The Taming of the Shrew
Things to consider while reading The Taming of the Shrew
This is probably the second-most politically incorrect of Shakespeare’s plays — after only The Merchant of Venice. It has drawn fire, and will doubtless continue to do so, from feminist critics for its treatment of women; it has also gathered impassioned defenses from aficianados.
A few things ought to be made clear. Whether one subscribes to the opinions voiced in the play about the “place” of women in Shakespeare’s culture or our own, there is certainly more to the story than just the position any of the characters hold. Like most works of dramatic art, it expresses contrary opinions through the mouths of different people, and one of the advantages of that approach is precisely that it does not lay down a single position as the only right one.
It also embodies the very old theme — going back at least to ancient Greece — of the so-called “War of the Sexes.” As such, it is given very much to boisterous partisan rhetoric, without necessarily coming down, in neutral narrative terms, on any side in particular. You can make your mind up about that for yourself.
A narrative retelling of The Taming of the Shrew from Tales from Shakespeare by Charles and Mary Lamb is linked here at the Eldritch Press Site.
The Taming of the Shrew and Romeo and Juliet (and also A Midsummer Night’s Dream).
As in both Romeo and Juliet and A Midsummer Night’s Dream, one of the central issues is marriage, and one of the central facts of marriage in the Renaissance (especially in Italy, and, oddly, more in the upper classes than the lower) is the status of women as effectively a variety of property to be disposed of by men (chiefly their fathers) as they like. This is emphasized in the two previous plays, but also is explicitly stated here by Petruchio. This is not to say that Shakespeare was championing this position in its simple form, but he is certainly examining it as a theme in his play. Consider:
- Instead of being built on a balance of two places or collections of people, as in Romeo and Juliet, this one tracks the story of two sets of suitors — the one, a very large group of suitors pursuing Bianca, the (apparently) sweet and kind younger sister of the “curst” or “shrewish” Katherine. It is in the comparison of these two processes that the play develops its dynamic force.
- As written, the preponderance of the action is set as a play within a play — something evocative of the embedded play in Hamlet and, of course, A Midsummer Night’s Dream, but in fact much more dominant overall. Most performances leave the shell story aside, since it doesn’t seem to come to any conclusion..
- Unlike A Midsummer Night’s Dream and, to a lesser extent, Romeo and Juliet, the play has no real element of the fantastical, for good or ill, at all. Granted, its terms are unlikely enough, but there is no allusion to fairies or magic, aside from a glancing reference to the flower that was supposed to have bewitched the sight and affections of Titania, Demetrius, and Lysander in A Midsummer Night’s Dream.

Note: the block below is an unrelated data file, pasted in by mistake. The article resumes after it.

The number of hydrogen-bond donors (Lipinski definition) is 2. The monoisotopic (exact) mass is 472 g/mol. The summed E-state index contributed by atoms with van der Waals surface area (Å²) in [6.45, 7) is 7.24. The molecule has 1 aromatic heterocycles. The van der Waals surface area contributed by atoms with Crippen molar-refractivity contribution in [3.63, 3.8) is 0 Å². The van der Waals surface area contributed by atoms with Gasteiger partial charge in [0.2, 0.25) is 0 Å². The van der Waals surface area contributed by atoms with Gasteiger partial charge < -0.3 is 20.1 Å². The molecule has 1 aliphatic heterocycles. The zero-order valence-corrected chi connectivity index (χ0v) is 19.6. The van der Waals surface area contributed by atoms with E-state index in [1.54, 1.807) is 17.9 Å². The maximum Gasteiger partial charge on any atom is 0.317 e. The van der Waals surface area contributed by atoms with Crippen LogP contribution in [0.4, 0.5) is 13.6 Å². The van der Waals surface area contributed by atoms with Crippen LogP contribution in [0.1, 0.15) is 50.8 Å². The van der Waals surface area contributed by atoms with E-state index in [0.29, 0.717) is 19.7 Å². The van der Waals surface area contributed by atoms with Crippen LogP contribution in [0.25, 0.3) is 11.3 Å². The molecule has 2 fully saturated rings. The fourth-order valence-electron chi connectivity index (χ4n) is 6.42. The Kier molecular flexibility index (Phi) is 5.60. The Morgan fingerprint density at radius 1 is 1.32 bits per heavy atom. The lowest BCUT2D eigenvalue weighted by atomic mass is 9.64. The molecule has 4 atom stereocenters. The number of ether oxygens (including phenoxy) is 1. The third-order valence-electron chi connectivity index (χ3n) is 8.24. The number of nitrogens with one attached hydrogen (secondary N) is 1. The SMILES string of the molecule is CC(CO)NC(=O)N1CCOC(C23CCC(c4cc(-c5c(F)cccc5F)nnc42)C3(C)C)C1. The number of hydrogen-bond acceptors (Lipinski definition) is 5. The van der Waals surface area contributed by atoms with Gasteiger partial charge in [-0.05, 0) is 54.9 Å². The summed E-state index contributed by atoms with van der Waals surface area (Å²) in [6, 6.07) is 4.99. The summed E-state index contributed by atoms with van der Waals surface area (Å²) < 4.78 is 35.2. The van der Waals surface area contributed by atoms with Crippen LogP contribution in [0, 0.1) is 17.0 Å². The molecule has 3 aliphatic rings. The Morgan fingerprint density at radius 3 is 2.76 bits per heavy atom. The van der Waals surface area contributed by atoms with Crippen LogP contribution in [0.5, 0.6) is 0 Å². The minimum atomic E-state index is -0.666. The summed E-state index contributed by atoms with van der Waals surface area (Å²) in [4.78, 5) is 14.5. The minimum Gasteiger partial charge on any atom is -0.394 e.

- What do we mean when we talk about a literary theme?
- Shakespeare often develops themes in a number of places, and how he treats them variably in different locations will tell us a good deal about how he thought about them.
- What kinds of themes concern him most often?
- Where else have you encountered the themes here?
- Does Shakespeare seem to take up a specific position on any given thematic question himself? Or does he rather distance himself from the process, and put the dialogue and ambiguity in the mouths of a range of characters?
Themes that emerge in the play (only a few of the many)
- Love and marriage (yet again).
- Courtship (as a process linked to, but still distinct from, marriage as such): appears prominently in Much Ado About Nothing, Taming of the Shrew, and The Merchant of Venice. While they also involve marriages, many of the other comedies do not deal with courtship as such.
- Law and lawlessness — the “tame” vs. the “curst”. Is there a male equivalent?
- The image of sun and moon. What does it signify?
- The war of wit — cf. Much Ado About Nothing.
- The war of the sexes.
- Subjective vs. objective reality.
Symmetries in the play
- The two groups of suitors.
- The pair of inverted servants and masters.
- Are there other polar oppositions of realities?
- Inner vs. outer story
Inconsistencies or problems in the play
- Dramatically, I think this play is remarkably free of narrative inconsistencies — the plot, while somewhat convoluted in spots, nevertheless holds together without much of a hitch.
- What is the dramatic effect of drawing harmony and a more or less stable position out of this initial range of preposterous activities?
- What do you make of Katherine’s long final speech? Is it to be taken at face value? Is it ironic? Is it some third thing?
- Is this a political play about “gender politics” as many modern (mostly feminist) critics woul have it?
- As the drawing of realistic characters, how does this play convince you? Are Kate and Petruchio convincing?
- Petruchio comes to Padua expressly professing his primary motivation as “to wive it wealthily”. Is this genuine? If so, is it to his advantage or his disadvantage?
- Some (e.g., Charney) classify this play as primarily farce. Others explicitly argue that it goes far beyond farce. What do you think? Does it reveal anything important or universal through or about its characters?
- What is the relationship of the inner play to the outer play? Does the (very incomplete) story of Christopher Sly tell us anything?
- What does the inversion of the servant-master relationship tell us? Does it reflect back on the Kate/Petruchio/Bianca story? On the Christopher Sly story?
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